When you take away too many children, you wind up begging for places to put them. Beggars can't be choosers. So even if the removal was justified and there is no foster care panic, DCFS' failure to curb wrongful removal probably played a role in this tragedy. Even if Viola really should have been taken away, the good foster home she deserved probably was being used by some other child who could have remained safely in his or her own home.

States and counties that don't take too many children don't have to lower standards for foster parents.
Similarly, the Times treats as a mystery the fact that there were so many investigations of alleged abuse by the foster mother of her foster children that never were substantiated (while an earlier allegation, involving one of the foster mother's own children was). In fact, the reason is probably the same reason why official figures for abuse in foster care are so much lower than the numbers found by independent studies: Overloaded agencies don't want to lose foster homes, and they don't want to look bad; after all, when they investigate abuse in foster care they are, in effect, investigating themselves. So there is a strong incentive to see no evil, hear no evil, speak no evil and write no evil in the case file.


The coverage of Viola Vanclief's death is not the only indication of the Times' master narrative at work. Another is how the Times covered events throughout the county earlier this month designed to celebrate successful family reunification: It didn't.

The Los Angeles Daily News did a story. So did KPCC Public radio. So did the Long Beach Press Telegram. But at the Los Angeles Times, family reunification is only news when it goes wrong.

One could argue of course that, precisely because successful family reunification is the norm, it's not newsworthy – like all those planes that don't crash. But people know that air travel is the safest form of transportation. They don't know that keeping families together is the safest answer in child welfare for the overwhelming majority of children. Since they don't know it, that makes stories about the success of family reunification newsworthy.

Just not at the L.A. Times.


So what comes next? Watch the letters to the editor column. Inevitably, there'll be a letter concluding that the only answer is to go back to the orphanage. After all, if you spend a year smearing efforts to keep families together, and then a child dies in foster care, what's left? Indeed, the one "expert" whose voice lead reporter Garrett Therolf regularly allows into his stories, precisely because she won't challenge his master narrative, seems to have some nostalgia for them.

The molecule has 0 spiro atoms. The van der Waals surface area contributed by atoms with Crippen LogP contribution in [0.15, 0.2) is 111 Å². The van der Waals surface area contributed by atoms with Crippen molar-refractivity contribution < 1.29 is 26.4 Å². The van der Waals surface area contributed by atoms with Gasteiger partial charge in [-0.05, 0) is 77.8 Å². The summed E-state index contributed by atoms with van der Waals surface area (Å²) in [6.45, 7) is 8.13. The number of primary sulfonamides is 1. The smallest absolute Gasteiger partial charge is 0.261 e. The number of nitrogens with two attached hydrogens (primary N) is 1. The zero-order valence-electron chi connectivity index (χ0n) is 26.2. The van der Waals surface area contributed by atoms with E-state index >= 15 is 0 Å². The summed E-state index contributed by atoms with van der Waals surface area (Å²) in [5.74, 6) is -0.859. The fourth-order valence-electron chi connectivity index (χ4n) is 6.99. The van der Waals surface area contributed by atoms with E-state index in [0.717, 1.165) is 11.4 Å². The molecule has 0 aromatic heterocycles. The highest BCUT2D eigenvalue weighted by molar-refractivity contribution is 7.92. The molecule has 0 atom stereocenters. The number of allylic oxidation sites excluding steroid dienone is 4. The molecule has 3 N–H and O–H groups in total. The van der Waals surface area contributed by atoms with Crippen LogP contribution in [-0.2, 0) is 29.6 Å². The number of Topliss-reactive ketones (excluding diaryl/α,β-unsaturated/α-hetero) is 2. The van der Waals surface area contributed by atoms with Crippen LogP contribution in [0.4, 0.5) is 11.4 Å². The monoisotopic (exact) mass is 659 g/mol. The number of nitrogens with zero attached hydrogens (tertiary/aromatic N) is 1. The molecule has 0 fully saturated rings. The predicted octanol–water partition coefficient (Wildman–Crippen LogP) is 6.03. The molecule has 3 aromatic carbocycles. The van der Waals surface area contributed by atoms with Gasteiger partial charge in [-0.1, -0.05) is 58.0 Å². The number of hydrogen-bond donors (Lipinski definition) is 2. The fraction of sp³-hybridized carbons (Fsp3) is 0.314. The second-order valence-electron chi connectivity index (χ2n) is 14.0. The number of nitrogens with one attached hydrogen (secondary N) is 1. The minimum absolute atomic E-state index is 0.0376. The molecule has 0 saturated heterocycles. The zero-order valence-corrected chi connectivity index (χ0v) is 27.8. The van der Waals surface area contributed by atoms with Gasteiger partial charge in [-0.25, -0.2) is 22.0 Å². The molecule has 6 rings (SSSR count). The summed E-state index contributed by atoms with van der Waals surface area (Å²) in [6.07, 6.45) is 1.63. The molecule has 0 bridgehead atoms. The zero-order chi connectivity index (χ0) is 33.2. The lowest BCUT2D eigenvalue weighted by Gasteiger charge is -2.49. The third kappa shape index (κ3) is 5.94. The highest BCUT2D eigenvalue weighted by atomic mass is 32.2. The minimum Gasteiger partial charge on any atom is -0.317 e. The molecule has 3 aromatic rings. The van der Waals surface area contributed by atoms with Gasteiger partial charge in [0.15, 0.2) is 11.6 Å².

In fact, this is, by far, the worst option. And nowhere is that more obvious than Los Angeles, once home to one of the most hideous child warehouses in America, the notorious MacLaren Children's Center.

The book I wrote about child welfare 20 years ago, Wounded Innocents, begins at MacLaren. This was a place so awful it actually has a self-help group for survivors. Say whatever you want about former DCFS Director David Sanders, but if the only thing he accomplished was closing that hellhole, that alone makes his tenure a success.

The letter writer will specify that she or he doesn't mean places like that, rather she or he wants good orphanages – as though wishing for this magically will make it so. But, of course, any orphanages will be regulated by the same agency that licensed Viola Vanclief's foster parents.

More important, institutionalization is inherently so harmful that there is no such thing as a good orphanage. And orphanages make almost impossible the best alternative for children who truly are not safe in their own homes: adoption. For details, see our Issue Paper on orphanages and our review of the research on residential treatment centers, which is what orphanages generally call themselves today.

If people had a chance to read about what really works in child welfare, they wouldn't even be considering orphanages. Maybe someday, the Los Angeles Times will give them that chance.